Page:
: Oh, hold on there MDG, by debating actual issues that effect real life working people you are actually commiting the major sin of diverting attention away from grand plans and blue prints and the all hole commitment to 'revolutionary truth' and zealotry.
: That will entitle the ivory towered theorists to call you names, including 'petty-bourgousie', 'liberal' (read pragmatist, some peoples penchants for political prejudice is great, their actual learning must be restricted) and insinuate you are in fact a selfish capitalist.
: On subject, I've researched indepth your health system it's about the worst compared with the various European models.
Thanks for the support, Lark, though I do agree with Pete that you're aiming a zinger or two at friend Barry. I advocate very radical ends in a number of areas (e.g. economic systems, animal rights, beer quality), but (and this may be a sign of impending death, i.e. m-m-middle age), I'm not eager for a revolution, as the grief and misery revolution would cause in the short run is bound to be great, and there's no telling, especially with the case of violent revolutions, what the ultimate outcome will be. Violence definitely breeds violence. I advocate revolution when one's back is against the wall, as in the Guatemalan resistance movement, but even here in this most inequitable United States, I don't see that necessity. While there is poverty and state repression, there are no death squads, institutionalized torture chambers, and bans on basic human freedoms, hence, my advocacy of reformist means to radical ends.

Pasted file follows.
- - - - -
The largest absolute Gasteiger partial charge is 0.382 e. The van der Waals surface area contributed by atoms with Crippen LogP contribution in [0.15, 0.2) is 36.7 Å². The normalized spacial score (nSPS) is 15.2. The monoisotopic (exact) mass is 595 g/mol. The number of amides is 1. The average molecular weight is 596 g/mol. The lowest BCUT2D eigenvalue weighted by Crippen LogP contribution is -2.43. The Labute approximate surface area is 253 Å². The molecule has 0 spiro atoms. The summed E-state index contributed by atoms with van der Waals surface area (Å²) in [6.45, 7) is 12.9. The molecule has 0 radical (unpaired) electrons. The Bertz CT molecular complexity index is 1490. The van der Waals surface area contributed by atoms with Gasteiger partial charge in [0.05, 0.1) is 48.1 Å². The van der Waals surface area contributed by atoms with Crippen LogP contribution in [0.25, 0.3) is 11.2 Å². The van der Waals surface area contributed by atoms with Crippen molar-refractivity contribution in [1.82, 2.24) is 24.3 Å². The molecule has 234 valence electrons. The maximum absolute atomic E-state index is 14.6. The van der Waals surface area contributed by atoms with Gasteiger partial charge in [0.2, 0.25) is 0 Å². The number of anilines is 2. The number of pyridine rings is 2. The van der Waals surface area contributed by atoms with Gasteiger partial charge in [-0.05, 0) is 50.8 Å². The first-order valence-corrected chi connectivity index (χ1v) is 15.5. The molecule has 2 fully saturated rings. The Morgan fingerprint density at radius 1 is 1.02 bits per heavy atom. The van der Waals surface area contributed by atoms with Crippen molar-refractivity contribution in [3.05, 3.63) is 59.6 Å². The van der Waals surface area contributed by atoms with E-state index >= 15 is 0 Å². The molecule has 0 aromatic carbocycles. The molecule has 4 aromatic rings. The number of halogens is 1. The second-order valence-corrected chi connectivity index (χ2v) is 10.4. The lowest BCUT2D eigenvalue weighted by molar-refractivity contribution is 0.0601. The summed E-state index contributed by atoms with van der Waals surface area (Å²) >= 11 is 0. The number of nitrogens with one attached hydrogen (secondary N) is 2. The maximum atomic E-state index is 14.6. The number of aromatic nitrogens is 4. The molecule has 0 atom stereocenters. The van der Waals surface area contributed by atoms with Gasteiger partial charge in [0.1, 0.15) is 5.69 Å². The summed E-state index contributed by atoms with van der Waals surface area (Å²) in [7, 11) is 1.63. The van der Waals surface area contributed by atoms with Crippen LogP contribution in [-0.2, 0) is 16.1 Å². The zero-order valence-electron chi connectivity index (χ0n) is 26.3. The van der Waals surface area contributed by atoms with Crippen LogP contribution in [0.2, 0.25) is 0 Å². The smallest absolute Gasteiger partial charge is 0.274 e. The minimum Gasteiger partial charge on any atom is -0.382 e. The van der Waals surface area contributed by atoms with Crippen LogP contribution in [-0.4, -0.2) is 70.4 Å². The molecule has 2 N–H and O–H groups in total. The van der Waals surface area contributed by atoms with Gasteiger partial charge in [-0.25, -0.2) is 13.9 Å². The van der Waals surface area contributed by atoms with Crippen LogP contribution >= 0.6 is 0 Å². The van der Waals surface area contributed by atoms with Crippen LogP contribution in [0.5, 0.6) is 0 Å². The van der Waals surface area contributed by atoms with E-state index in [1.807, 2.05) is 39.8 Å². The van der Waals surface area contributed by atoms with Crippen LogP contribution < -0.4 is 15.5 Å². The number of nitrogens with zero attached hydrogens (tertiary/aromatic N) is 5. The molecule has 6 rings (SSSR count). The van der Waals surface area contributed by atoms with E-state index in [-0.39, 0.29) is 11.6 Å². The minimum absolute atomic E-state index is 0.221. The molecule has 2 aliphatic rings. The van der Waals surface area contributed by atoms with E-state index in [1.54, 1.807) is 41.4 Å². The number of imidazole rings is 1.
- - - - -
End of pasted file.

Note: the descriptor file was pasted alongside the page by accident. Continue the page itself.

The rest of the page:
Also, as you and Pete and others have pointed out, small reformist measures can make a crucial difference in peoples' lives. Consider regulations mandating fire safety devices in factories -- reformist, to be sure, but how many workers' lives have such regulations saved?